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Teen Guan looks his age on tough day in New Orleans

(Reuters) - China's teenage golf sensation Guan Tianlang endured a rare bad day as he looked like a boy competing with men while battling to a five-over-par 77 in Saturday's third round of the Zurich Classic of New Orleans.

Having stunned the golfing world the previous day when he made a second consecutive cut on the PGA Tour, the 14-year-old struggled off the tee before finishing at two-over 218, stone last in the 71-strong field.

"I just didn't do very good in the morning and was definitely in trouble with my driver," Guan, who is playing on a sponsor's exemption this week, told Golf Channel after mixing three birdies with five bogeys and an ugly triple at the sixth.

"I played pretty good in the middle of the round and made a couple birdies but still, it was not a very good round for me."

Guan covered the back nine in two-over 38, signing off with a bogey at the par-five last after playing a poor third shot out of a waste bunker at the TPC Louisiana, where alligators lurk in many of the water hazards.

"He hits the shot and he says with a smile, 'Hey, there's a little alligator right here'," Guan's caddie, Todd McPherson, told reporters. "People forget that he's still a kid.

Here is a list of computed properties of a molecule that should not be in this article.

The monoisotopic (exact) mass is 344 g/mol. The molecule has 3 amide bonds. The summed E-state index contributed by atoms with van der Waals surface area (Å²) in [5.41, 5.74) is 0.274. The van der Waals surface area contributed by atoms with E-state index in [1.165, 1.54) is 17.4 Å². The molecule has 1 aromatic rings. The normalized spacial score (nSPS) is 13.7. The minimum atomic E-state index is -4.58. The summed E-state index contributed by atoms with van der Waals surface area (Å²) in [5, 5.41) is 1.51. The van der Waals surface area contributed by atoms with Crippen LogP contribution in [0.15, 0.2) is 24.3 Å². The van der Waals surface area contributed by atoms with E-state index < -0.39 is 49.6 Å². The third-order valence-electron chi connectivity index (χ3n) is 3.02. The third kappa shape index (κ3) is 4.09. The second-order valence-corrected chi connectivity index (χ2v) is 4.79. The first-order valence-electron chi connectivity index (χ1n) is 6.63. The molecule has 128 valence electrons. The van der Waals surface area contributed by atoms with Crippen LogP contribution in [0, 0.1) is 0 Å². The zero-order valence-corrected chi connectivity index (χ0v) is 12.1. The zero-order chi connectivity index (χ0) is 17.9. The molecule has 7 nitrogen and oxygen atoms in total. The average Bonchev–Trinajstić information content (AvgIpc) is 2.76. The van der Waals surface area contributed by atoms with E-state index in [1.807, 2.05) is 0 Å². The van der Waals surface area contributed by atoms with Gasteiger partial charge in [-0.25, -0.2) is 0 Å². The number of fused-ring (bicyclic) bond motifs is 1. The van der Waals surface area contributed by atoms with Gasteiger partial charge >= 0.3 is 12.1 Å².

"Yes, he pays attention to all the little things that go with playing good golf ... when it's time to hit a golf shot, he hits the shot. But at the end of the day he's still a kid."

Guan, who became the youngest player to make the cut in a major championship at the Masters two week ago, said he had not committed to play in any future PGA Tour events.

"I am not sure right now," the eighth-grade schoolboy said. "I intend to play the U.S. Open qualifier (next month in Dallas) and probably after that I will go back to China."

Asked whether he had been approached to compete in other PGA Tour events via a sponsor's exemption, he replied: "No, not yet."

Guan, who booked his place at the Masters by winning last year's Asia-Pacific Amateur champion, had thrilled the large galleries watching his every move this week as he opened with scores of 72 and 69.

"I feel okay with them watching me," he smiled. "The people here are really good, and my parents are following me too. I'm having fun."

(Reporting by Mark Lamport-Stokes in Los Angeles; Editing by Gene Cherry)

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